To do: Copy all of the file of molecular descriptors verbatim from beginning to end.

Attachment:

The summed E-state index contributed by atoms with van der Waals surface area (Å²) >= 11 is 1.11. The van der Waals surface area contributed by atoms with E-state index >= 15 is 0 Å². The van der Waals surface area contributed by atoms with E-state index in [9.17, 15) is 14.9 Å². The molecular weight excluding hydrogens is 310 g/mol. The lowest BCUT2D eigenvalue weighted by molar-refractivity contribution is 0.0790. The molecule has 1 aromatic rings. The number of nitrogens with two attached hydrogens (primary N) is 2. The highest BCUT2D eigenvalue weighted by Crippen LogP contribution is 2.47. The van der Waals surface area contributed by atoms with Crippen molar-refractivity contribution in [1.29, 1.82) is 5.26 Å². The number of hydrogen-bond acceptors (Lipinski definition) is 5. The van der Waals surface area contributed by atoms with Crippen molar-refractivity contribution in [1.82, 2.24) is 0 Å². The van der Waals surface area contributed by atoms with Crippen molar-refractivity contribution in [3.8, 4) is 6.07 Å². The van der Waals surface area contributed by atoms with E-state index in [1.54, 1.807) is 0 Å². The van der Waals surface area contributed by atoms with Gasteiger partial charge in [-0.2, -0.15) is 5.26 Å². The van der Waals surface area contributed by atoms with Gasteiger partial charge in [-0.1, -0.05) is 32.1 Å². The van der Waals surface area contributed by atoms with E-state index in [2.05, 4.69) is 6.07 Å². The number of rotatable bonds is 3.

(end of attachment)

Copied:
The summed E-state index contributed by atoms with van der Waals surface area (Å²) >= 11 is 1.11. The van der Waals surface area contributed by atoms with E-state index >= 15 is 0 Å². The van der Waals surface area contributed by atoms with E-state index in [9.17, 15) is 14.9 Å². The molecular weight excluding hydrogens is 310 g/mol. The lowest BCUT2D eigenvalue weighted by molar-refractivity contribution is 0.0790. The molecule has 1 aromatic rings. The number of nitrogens with two attached hydrogens (primary N) is 2. The highest BCUT2D eigenvalue weighted by Crippen LogP contribution is 2.47. The van der Waals surface area contributed by atoms with Crippen molar-refractivity contribution in [1.29, 1.82) is 5.26 Å². The number of hydrogen-bond acceptors (Lipinski definition) is 5. The van der Waals surface area contributed by atoms with Crippen molar-refractivity contribution in [1.82, 2.24) is 0 Å². The van der Waals surface area contributed by atoms with Crippen molar-refractivity contribution in [3.8, 4) is 6.07 Å². The van der Waals surface area contributed by atoms with E-state index in [1.54, 1.807) is 0 Å². The van der Waals surface area contributed by atoms with Gasteiger partial charge in [-0.2, -0.15) is 5.26 Å². The van der Waals surface area contributed by atoms with Gasteiger partial charge in [-0.1, -0.05) is 32.1 Å². The van der Waals surface area contributed by atoms with E-state index in [2.05, 4.69) is 6.07 Å². The number of rotatable bonds is 3.